FRESNO, Calif. — Raul Sanchez left Mexico for the United States more than 30 years ago, but he still wouldn't miss a chance to see the president of his homeland in his adopted hometown.
The retired farm worker planned to be among several thousand expected Thursday at a rally at Fresno's convention center to hear Mexican President Vicente Fox.
"Of course I'm coming to see our president," said Sanchez, 77, who had plastic streamers in the colors of the Mexican flag — green, white and red — dangling from his bike's handlebars. "We're coming with a big group — cousins, brothers, friends, everyone."
Fox is on his first trip to the United States since taking office in December. The visit is part of Fox's effort to strengthen ties with investors and Mexican immigrants in California.
He arrived in California Wednesday, calling for the United States, Mexico and Canada to create a common energy policy and pledging to help California overcome its energy crisis.
California officials — struggling for months with a tight power supply — have ordered rolling blackouts four times this year, including twice this week.
In a speech to state lawmakers in Sacramento, Fox drew applause with his promise that Mexico would continue to supply surplus electricity to California. But he added that Mexico could not provide a "magic solution" to the state's power problems.
Although Mexico has had problems meeting its own energy needs, Fox promised President Bush last month that he would work with the United States to put together a regional energy plan.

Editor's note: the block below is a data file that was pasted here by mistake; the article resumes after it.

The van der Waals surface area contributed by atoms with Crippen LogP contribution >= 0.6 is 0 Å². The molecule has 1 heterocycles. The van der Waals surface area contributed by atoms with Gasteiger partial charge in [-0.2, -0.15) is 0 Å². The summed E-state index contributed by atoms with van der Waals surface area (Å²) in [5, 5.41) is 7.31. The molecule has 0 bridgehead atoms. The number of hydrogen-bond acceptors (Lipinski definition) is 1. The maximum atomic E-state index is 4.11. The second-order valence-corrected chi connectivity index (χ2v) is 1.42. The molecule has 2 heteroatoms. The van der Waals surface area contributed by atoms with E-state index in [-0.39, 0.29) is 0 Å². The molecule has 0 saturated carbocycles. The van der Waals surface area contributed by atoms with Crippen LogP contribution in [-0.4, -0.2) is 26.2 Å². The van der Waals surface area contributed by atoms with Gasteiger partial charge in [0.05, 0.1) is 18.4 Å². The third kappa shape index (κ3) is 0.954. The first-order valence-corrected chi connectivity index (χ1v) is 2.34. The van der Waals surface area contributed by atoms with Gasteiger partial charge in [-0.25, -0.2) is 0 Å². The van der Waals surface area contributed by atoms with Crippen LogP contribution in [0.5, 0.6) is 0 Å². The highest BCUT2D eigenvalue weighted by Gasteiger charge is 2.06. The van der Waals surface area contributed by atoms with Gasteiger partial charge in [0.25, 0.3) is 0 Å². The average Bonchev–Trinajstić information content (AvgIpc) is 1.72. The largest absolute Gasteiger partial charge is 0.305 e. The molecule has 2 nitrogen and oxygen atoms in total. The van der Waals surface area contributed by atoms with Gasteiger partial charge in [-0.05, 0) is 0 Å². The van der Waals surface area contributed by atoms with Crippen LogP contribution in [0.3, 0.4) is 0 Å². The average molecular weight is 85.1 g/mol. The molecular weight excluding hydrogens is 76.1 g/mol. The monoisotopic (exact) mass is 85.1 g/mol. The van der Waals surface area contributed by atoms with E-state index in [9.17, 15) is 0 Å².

After Thursday's rally with agriculture workers, Fox planned to visit an elementary school in San Fernando with first lady Laura Bush and attend a town hall meeting in Los Angeles with Gov. Gray Davis.
Since Davis took office, Mexico has become California's largest trading partner. Davis and several California officials traveled to Mexico for Fox's inauguration and pledged to work with him to increase trade and make sure immigrants are not mistreated.
Fox, the first opposition presidential candidate to defeat the Institutional Revolutionary Party that has ruled Mexico since 1929, has pledged sweeping reforms, including tackling corruption.
Residents of the San Joaquin Valley see symbolic importance in his Fresno stop. Many consider the visit overdue recognition for the generations of men and women who fled Mexico to work in the fields and factories of the United States to support families back home.
"This is historic," said Tanis Ybarra, the secretary-treasurer of the United Farm Workers of America, a union founded in the San Joquin Valley. "It doesn't matter where you go, that's what people are talking about, the president is coming to Fresno."
Not everyone is as enthusiastic about Fox's visit.
Organizers of a protest planned for Thursday say Fox and Davis need to do more for the rights of workers and the poor on both sides of the border.
"The honeymoon is over," said protester Leonel Flores, referring to Fox's first 100 days in office. "We're ready to see some changes."